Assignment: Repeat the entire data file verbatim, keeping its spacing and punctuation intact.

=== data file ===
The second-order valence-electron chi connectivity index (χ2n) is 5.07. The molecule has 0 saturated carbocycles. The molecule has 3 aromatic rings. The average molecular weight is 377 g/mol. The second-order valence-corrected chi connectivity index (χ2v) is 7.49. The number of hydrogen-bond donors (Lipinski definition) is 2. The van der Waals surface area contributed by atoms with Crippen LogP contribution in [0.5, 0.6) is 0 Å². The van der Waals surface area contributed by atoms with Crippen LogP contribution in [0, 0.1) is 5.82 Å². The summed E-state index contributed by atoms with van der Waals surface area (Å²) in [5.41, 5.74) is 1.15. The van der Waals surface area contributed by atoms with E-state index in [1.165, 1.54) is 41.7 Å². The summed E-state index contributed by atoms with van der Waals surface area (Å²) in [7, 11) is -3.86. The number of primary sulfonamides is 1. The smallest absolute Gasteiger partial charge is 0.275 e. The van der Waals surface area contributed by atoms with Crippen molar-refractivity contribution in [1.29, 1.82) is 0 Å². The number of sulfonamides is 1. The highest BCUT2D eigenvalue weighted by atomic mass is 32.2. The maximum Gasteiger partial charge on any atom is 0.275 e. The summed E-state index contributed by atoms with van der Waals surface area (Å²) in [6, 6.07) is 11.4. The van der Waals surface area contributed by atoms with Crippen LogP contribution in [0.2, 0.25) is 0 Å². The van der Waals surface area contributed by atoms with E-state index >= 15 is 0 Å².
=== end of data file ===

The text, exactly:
The second-order valence-electron chi connectivity index (χ2n) is 5.07. The molecule has 0 saturated carbocycles. The molecule has 3 aromatic rings. The average molecular weight is 377 g/mol. The second-order valence-corrected chi connectivity index (χ2v) is 7.49. The number of hydrogen-bond donors (Lipinski definition) is 2. The van der Waals surface area contributed by atoms with Crippen LogP contribution in [0.5, 0.6) is 0 Å². The van der Waals surface area contributed by atoms with Crippen LogP contribution in [0, 0.1) is 5.82 Å². The summed E-state index contributed by atoms with van der Waals surface area (Å²) in [5.41, 5.74) is 1.15. The van der Waals surface area contributed by atoms with E-state index in [1.165, 1.54) is 41.7 Å². The summed E-state index contributed by atoms with van der Waals surface area (Å²) in [7, 11) is -3.86. The number of primary sulfonamides is 1. The smallest absolute Gasteiger partial charge is 0.275 e. The van der Waals surface area contributed by atoms with Crippen molar-refractivity contribution in [1.29, 1.82) is 0 Å². The number of sulfonamides is 1. The highest BCUT2D eigenvalue weighted by atomic mass is 32.2. The maximum Gasteiger partial charge on any atom is 0.275 e. The summed E-state index contributed by atoms with van der Waals surface area (Å²) in [6, 6.07) is 11.4. The van der Waals surface area contributed by atoms with Crippen LogP contribution in [0.2, 0.25) is 0 Å². The van der Waals surface area contributed by atoms with E-state index >= 15 is 0 Å².